The Fender Custom Shop David Gilmour signature Stratocaster feature slightly different setup – a Fender Fat 50s neck pickup, Fender custom wound middle pickup (CS69-ish) and Seymour Duncan SSL5 bridge pickup. See the Black Strat feature for a detailed history.

How does the additional pickup toggle switch on David’s Black Strat work?
Ever since the early 70s David experimented with different pickups and additional switches allowing multiple pickup combinations. The switch featured on the Black Strat today was installed in late 1978. David rarely use the switch but he apparently used it to combine the neck and bridge pickups for the first solo on Comfortably Numb.

Where can I get David’s Jimi Hendrix strap for my Black Strat replica?
Visit JeriDesigns.Com for the closest replica of the Hendrix strap.

How can I keep the tremolo arm in place on my guitar?
People use all kinds of things like gaffer tape around the arm’s threads and glue but the most effective solution is a spring from a ball pen or a spring offered by Fender that you simply drop into the hole. Callaham Vintage Guitars also offer high quality bridge systems that are designed to improve you overall tone, sustain and tuning as well as featuring a custom “pop in” arm that’ll stay in place. Callaham also offer shortened arms like David’s.

It’s impossible to get a clean tone from my amp but I can’t afford anything else.
Check out this review of affordable low wattage tube amps and see this feature for some tips on choosing the right overdrive and distortions for your amp.

My guitar is impossible to keep in tune when I use the tremolo arm and bend the strings.
There are lots things you can do to improve the tuning stability on your guitar. A golden rule is to restring at least every 3-4 weeks if you play about an hour a day. Use a lubricant like hair wax and/or pencil graphite in the nut slots and on the bridge saddles. Proper intonation, string height and neck curvage is also essential. Check out this article for more tips on how to keep your guitar perfectly tuned.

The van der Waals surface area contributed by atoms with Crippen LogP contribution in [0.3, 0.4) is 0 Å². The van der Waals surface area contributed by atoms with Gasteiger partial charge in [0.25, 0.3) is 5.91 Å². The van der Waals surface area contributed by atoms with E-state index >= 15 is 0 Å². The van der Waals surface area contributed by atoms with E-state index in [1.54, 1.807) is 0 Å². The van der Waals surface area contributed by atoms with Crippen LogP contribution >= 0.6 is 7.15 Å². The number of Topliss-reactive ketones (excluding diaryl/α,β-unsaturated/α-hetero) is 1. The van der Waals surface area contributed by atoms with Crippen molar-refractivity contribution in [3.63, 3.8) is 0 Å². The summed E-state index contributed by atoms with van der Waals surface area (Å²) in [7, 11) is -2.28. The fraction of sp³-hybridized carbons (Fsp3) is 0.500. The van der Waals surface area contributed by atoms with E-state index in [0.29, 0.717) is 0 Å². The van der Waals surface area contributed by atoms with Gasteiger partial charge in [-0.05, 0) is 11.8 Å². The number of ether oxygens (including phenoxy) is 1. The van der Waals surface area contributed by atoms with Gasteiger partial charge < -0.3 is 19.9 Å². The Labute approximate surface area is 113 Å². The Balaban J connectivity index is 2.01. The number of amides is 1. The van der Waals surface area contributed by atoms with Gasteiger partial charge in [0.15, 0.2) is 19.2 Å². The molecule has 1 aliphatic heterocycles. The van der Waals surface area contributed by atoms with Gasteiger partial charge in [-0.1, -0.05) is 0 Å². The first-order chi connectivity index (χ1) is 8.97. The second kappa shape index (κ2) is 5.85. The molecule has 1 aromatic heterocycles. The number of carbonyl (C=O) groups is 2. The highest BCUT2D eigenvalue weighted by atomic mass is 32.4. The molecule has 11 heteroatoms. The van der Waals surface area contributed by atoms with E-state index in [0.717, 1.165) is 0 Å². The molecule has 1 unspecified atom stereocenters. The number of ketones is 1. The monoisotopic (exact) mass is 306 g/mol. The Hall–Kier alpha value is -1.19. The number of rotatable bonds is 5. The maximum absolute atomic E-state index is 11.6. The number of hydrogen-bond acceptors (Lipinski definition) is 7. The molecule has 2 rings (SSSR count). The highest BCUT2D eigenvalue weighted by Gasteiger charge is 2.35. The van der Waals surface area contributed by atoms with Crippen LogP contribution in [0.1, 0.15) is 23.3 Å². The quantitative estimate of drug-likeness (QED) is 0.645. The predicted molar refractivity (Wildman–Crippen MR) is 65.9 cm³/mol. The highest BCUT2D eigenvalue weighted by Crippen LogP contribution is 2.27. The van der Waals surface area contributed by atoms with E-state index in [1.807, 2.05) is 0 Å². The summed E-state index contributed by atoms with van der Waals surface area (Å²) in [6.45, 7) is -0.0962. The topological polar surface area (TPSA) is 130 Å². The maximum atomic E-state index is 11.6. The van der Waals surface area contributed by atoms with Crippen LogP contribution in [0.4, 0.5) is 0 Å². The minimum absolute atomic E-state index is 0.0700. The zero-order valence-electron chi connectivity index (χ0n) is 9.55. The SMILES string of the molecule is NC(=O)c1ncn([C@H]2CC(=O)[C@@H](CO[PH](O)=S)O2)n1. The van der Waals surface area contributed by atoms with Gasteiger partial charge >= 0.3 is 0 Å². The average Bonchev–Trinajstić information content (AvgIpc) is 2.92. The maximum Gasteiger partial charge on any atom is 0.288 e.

My guitar is noisy and it’s almost impossible to use overdrives and distortions.
Noise comes in many forms. Static hiss and loud buzz that changes in volume and pitch as you move around is caused by electrical interference from lights, TVs, computers, power sources, mobile phones etc. Eliminating as many of the sources as possible as well as shielding the guitar, amp and power supplies in your rig usually takes care of the problem. Static noise that goes silent when you touch metal parts on your guitar is caused by bad ground and you need to make sure the guitar and all other components in your rig is properly shielded and have a free path to ground. Noisy pedals can be placed in loops or with noise gates. See this feature for more troubleshooting.

It’s hard to find David’s gear in my country and my budget is tight.
Most guitar stores has a product range that’ll give you the tones you’re looking for. Remember that David’s tones isn’t just his pedals but a combination of the guitar and its pickups, the amp, the combination of pedals and effects and of course David’s technique and playing. I recommend that you prioritize a decent guitar and amp rather than a bunch of pedals. Mediocre pedals can sound great on a good amp but hi-end pedals will sound like crap on a crap amp. EBay and your local classified ads are also a great place to start looking. Check out the Buyer’s Gear Guide – Budget Rig for tips on which gear to choose for your Gilmour tones.